For starters, the 1.25 Billion estimate of Sony's lost is pure bullshit.
Even the TJX numbers are not likely a realistic representation. If you go back and review their stock price in the time frames which the breach was announced and subsequent news was released, a small hit seemed to occur, but it did not have a long term impact. The sad reality is that their security efforts were a joke, and yes it costs them, but quite likely not more than it would have cost them to have put forth a considerable effort on security in the first place.
Where things could get interesting would be if companies were legally held liable for failures to secure information of others which they opted to hold. Make the cat painful, to the point where the impact could shake even a very strong company. This would force a real discussion in board rooms, is the default behavior of trying to capture everything on everyone really in the best interest of the company? Should we dump info we do not have a use for? Should we limit what we gather in the first place?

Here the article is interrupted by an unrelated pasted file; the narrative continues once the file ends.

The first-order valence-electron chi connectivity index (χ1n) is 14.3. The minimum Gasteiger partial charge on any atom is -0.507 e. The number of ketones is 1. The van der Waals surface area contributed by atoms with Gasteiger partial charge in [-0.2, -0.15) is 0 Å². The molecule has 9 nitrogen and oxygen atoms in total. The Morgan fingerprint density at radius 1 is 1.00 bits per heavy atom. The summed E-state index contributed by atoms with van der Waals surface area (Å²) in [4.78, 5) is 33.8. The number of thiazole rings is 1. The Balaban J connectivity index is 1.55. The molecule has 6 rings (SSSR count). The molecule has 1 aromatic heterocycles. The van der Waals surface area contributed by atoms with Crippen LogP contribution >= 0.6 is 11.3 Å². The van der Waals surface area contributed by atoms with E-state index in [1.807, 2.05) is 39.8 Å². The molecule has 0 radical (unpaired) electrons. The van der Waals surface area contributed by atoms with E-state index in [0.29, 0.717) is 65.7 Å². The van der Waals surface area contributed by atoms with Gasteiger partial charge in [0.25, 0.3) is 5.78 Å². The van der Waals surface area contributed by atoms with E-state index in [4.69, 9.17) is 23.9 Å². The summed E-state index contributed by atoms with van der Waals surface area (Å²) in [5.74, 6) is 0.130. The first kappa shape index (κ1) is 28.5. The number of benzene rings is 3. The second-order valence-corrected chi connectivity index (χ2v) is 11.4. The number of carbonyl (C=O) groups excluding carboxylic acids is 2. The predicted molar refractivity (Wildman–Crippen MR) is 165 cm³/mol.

If this were the starting point, then insurance could be interesting. Once a company has completed their first level pruning, then insurance could be sought. The insurance company would then insist to know what data you have? Where is this data? Who has access? How is it defended? Then they could set a rate based on the risk and the liability cost faced by stepped up legislation. In most cases this quote would be high, very high, which should be the tip of that a company should then prune more data, reduce access, and improve security, thus hopefully getting the company to a reasonable position that they should have been with at the begging, but have not been because it was not in their financial interest to do so.